A government agency filed a complaint against a couple for negligence towards their three children. Sources found that the parents impaired or placed their children in the danger of being mentally or emotionally impaired as a result of the children’s exposure to domestic violence. The parents were found to have continuously engaged in domestic violence against each other in the presence of their children over the 10-year period of their marriage.
Friends, neighbors and police officers testified that the parents kick, beat and shout obscenities at each other in front of the children. Following several of these abusive incidents, caseworkers were called in to assist the children. The caseworkers testified to the fear and distress the children were experiencing as a result of their exposure to these altercations.
The family was evaluated in 1981 at a mental health clinic in connection with behavioral problems of their oldest child, Theresa, then age six. The mental health professional who assessed the child said the source of her anxiety is marital conflict and the child’s resulting peace maker role. Theresa had been enuretic off and on and her enuresis coincides with family turmoil. Both parents admitted that Theresa was affected by their arguments which have often led to physical attack.
In 1986, the children were seen by a child protective caseworker while temporarily in the care of a maternal aunt after a particularly violent episode. Theresa was rebellious and defiant and still enuretic at age 11. Her brother, Thomas, was withdrawn. The caseworker said the children were upset and depressed by the domestic violence.
In 1988, the children were counseled on several occasions by a therapist. As to the child Joseph, who was acting out both violently and sexually, the therapist stated that Joseph’s behavior was at least partly attributable to the domestic violence in the household.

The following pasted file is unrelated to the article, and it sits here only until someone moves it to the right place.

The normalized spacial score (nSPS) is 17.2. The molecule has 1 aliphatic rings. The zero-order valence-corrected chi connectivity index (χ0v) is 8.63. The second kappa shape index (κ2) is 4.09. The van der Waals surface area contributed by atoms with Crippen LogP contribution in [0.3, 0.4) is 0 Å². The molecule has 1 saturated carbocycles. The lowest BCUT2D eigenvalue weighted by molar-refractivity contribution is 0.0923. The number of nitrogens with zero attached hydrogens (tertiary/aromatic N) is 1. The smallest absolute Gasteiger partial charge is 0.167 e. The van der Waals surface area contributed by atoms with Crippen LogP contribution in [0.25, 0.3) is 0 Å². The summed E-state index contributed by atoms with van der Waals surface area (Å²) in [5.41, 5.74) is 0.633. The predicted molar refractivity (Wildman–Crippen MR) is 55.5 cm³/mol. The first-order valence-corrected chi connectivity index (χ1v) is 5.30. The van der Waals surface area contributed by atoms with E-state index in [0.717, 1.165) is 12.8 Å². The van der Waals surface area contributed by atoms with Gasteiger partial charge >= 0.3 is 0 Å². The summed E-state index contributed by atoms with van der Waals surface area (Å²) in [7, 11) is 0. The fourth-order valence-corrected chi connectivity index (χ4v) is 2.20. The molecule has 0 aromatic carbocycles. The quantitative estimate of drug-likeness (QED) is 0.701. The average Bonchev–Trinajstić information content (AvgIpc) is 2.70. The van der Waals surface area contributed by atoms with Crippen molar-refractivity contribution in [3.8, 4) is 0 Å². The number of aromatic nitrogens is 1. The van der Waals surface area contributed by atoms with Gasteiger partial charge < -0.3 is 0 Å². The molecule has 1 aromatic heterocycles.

The inference of a causal relationship between the parents’ conduct and the impaired condition of the children is also supported by the testimony of a clinical psychologist who was a specialist in studying children witnesses of domestic violence. While the psychologist testified without ever having examined the children, the hypothetical question he answered was based upon his reading of the pertinent records and case history of the family. He testified that the emotional and behavioral problems of respondents’ children were consistent with his general findings in his studies of the effects upon children of witnessing domestic violence. Although he conceded that other factors could have contributed to the condition of the children, he stated unequivocally that a causal relationship between their problems and witnessing parental violence “is certainly very consistent and very likely”.
Based on the testimonies, the court concluded that the children’s serious pathology was at least partially due to their apparently regular and continuous exposure to extremely violent conduct between respondents.
Children are direct, or indirect, victims of domestic violence. The child’s welfare is the outmost priority in domestic violence cases. Being a victim of domestic violence is difficult. There are New York Domestic Violence Attorneys who will stand by you and help see you through your case. These Attorneys can argue your side and make sure that you and your loved ones are compensated.
Stephen Bilkis & Associates with its NY Family Lawyers, has offices located in the New York Metropolitan area including Corona, NY. Our Attorneys will provide you with advice to guide you through your difficult situation. Without our Attorneys, you may lose your rights which may cost you a significant amount of money.
In addition to Injury Law, Stephen Bilkis and Associates will recommend Assault Lawyers who will help you.